Superficially, George Kennan might, for a time, have passed for a Cold Warrior.  In 1948, he played a major part in establishing the Central Intelligence Agency (“The greatest mistake I ever made,” he later said), proposed “a ‘directorate’ for overt and covert political warfare,” and recommended the creation of an Office of Special Projects at the State Department (a suggestion approved by President Truman) that would, among other activities, engage in covert operations inside the Soviet Union.  Yet he also drafted a memorandum, “U.S. Objectives Towards Russia,” arguing that attempts to promote the dissolution of the Soviet satellite states in Eastern Europe should not be extended to the Soviet Union itself.  In this last effort, the tendency of Kennan’s thought suggested itself.  George Kennan, Lukacs writes, wished to correct, not terminate, the division of Europe.  He had high hopes for the “Finlandization” of parts of Eastern Europe and was prepared to back a plan by which both the United States and the Soviet Union would withdraw reciprocally from their spheres of influence.  But, Lukacs adds,

That was not the main American policy in 1948-49 and not for more than forty years.  What the ruling powers in Washington accepted were marginal policies affecting eastern Europe, with their purpose of causing troubles for the Soviet Union.

And so, when, at the end of 1948, General Marshall was replaced by Acheson as secretary of state, Kennan, while remaining an important government advisor, found his position an increasingly chilly and unsheltered one.

In 1953, James Burnham published Containment or Liberation? in which he attacked George Kennan for having embraced an essentially liberal policy toward the Soviet Union—a charge John Lukacs rejects on Kennan’s behalf.  Rather, he says, by 1953 Kennan believed that anticommunism was a greater danger than anti-anticommunism.  More was involved, he thought, than foreign policy.  “Kennan’s concerns were with nothing less than the mind and character of his native people,” with his country’s relationship with itself.  George Kennan, a conservative and traditionalist patriot, was discovering that his worst adversaries were the nationalist (populist) “conservatives.”  He deplored the determined ignorance of Americans and the self-adulation that confrontation and comparison with other cultures encouraged in them.  He grew increasingly distressed by the decline of American culture and civility—and of American politics.  As one who disbelieved in a supposed responsibility on the part of the United States to overthrow despotic or simply unpalatable regimes, he considered Washington’s military involvement in Somalia in the early 90’s as an adventure the Founding Fathers would surely have condemned.  Contemplating the inevitability of the coming Iraq War, he wrote in a letter, “What is being done to our country today is surely something from which we will never be able to restore the sort of a country you and I have known.”  Disgusted by the self-congratulatory posturing of the “conservative” party following the collapse of the Soviet Union, he wrote (in the New York Times):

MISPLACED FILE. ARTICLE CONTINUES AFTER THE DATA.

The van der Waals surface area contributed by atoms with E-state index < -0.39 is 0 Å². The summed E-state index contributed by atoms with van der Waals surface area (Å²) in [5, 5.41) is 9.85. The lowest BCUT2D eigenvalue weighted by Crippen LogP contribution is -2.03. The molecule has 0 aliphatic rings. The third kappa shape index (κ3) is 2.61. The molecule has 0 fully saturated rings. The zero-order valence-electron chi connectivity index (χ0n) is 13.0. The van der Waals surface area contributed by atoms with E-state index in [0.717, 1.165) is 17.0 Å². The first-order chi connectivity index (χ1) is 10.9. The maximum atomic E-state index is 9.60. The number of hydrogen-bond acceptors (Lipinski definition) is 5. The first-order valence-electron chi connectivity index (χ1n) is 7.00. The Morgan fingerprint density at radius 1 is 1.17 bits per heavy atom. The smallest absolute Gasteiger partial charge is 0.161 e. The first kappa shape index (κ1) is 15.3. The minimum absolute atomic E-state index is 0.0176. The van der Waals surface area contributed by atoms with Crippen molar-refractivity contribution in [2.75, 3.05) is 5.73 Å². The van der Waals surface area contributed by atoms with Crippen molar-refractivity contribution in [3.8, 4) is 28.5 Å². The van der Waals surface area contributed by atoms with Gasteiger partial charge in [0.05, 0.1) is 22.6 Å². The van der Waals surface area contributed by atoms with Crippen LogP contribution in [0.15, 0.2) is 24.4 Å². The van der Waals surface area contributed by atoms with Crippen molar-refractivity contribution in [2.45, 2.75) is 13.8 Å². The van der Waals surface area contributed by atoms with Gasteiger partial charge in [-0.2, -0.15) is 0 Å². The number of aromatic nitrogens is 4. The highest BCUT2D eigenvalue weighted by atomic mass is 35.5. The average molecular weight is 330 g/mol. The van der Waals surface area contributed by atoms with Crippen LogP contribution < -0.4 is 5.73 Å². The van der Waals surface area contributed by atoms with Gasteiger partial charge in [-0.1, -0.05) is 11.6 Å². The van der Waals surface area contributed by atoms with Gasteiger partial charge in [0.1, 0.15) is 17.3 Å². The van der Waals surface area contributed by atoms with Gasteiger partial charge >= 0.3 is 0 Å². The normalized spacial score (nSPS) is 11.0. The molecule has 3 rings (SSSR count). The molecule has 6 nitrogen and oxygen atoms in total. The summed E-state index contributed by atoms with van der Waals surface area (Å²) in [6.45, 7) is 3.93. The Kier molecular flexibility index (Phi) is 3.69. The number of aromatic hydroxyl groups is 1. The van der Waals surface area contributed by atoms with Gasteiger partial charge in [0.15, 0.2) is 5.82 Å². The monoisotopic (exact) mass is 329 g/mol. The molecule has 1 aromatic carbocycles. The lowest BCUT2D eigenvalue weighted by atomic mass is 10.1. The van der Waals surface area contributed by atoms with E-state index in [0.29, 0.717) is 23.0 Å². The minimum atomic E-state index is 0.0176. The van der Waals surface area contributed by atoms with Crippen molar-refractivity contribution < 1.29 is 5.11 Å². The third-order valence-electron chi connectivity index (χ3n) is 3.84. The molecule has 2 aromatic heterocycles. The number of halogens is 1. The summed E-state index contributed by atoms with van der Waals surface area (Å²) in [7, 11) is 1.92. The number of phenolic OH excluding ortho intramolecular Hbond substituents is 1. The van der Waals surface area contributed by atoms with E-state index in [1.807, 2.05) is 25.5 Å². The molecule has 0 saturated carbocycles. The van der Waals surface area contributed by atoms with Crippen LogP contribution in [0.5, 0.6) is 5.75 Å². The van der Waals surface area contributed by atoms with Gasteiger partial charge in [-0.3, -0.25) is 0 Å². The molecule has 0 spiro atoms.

The suggestion that any American administration had the power to influence decisively the course of a tremendous political upheaval, in another great country on another side of the globe is intrinsically silly and childish. . . . [This] is not a fit occasion for pretending that the end of [the Cold War] was a triumph for anyone, and particularly one for which any American political party could properly claim credit.

The voice is that of a patrician—and of a prophet: In it, Lukacs perceives “a conscience of a nation,” summoning the American people to reconsider the meaning and the end of “Progress,” which includes that vast, collective, mobilized, nationalizing effort that has gone unchallenged and unquestioned by them for more than a century and a half.

It was his character that formed, shaped, and directed that voice; character of a sort that should in no way be diminished because it was too sterling to heed, or care about, the adverse worldly consequences to itself that its honesty and truthfulness ensured. 


[George Kennan: A Study of Character, by John Lukacs (New Haven: Yale University Press) 207 pp., $26.00]